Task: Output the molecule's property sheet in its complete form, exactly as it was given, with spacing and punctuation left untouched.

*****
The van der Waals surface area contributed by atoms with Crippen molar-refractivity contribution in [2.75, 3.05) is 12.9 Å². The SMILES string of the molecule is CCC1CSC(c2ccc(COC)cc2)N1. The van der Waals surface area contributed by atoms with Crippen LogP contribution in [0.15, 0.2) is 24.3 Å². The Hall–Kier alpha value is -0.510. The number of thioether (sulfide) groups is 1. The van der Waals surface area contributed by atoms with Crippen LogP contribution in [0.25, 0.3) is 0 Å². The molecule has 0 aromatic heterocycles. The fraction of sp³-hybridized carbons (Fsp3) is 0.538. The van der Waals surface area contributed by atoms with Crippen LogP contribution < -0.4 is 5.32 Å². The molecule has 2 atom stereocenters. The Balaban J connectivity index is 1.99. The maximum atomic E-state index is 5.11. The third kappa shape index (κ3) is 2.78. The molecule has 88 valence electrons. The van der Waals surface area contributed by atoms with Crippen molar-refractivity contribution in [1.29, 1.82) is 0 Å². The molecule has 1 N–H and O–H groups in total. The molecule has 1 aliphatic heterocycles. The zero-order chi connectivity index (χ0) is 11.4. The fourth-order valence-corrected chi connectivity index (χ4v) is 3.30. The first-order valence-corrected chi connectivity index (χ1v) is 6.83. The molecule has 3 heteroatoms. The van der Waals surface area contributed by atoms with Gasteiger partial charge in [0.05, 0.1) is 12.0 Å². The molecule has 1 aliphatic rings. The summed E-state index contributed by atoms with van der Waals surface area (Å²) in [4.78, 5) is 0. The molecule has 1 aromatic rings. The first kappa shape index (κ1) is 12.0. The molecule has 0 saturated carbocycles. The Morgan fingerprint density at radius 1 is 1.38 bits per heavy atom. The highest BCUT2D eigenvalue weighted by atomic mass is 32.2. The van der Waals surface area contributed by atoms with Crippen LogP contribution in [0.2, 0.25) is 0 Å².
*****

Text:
The van der Waals surface area contributed by atoms with Crippen molar-refractivity contribution in [2.75, 3.05) is 12.9 Å². The SMILES string of the molecule is CCC1CSC(c2ccc(COC)cc2)N1. The van der Waals surface area contributed by atoms with Crippen LogP contribution in [0.15, 0.2) is 24.3 Å². The Hall–Kier alpha value is -0.510. The number of thioether (sulfide) groups is 1. The van der Waals surface area contributed by atoms with Crippen LogP contribution in [0.25, 0.3) is 0 Å². The molecule has 0 aromatic heterocycles. The fraction of sp³-hybridized carbons (Fsp3) is 0.538. The van der Waals surface area contributed by atoms with Crippen LogP contribution < -0.4 is 5.32 Å². The molecule has 2 atom stereocenters. The Balaban J connectivity index is 1.99. The maximum atomic E-state index is 5.11. The third kappa shape index (κ3) is 2.78. The molecule has 88 valence electrons. The van der Waals surface area contributed by atoms with Crippen molar-refractivity contribution in [1.29, 1.82) is 0 Å². The molecule has 1 N–H and O–H groups in total. The molecule has 1 aliphatic heterocycles. The zero-order chi connectivity index (χ0) is 11.4. The fourth-order valence-corrected chi connectivity index (χ4v) is 3.30. The first-order valence-corrected chi connectivity index (χ1v) is 6.83. The molecule has 3 heteroatoms. The van der Waals surface area contributed by atoms with Gasteiger partial charge in [0.05, 0.1) is 12.0 Å². The molecule has 1 aliphatic rings. The summed E-state index contributed by atoms with van der Waals surface area (Å²) in [4.78, 5) is 0. The molecule has 1 aromatic rings. The first kappa shape index (κ1) is 12.0. The molecule has 0 saturated carbocycles. The Morgan fingerprint density at radius 1 is 1.38 bits per heavy atom. The highest BCUT2D eigenvalue weighted by atomic mass is 32.2. The van der Waals surface area contributed by atoms with Crippen LogP contribution in [0.2, 0.25) is 0 Å².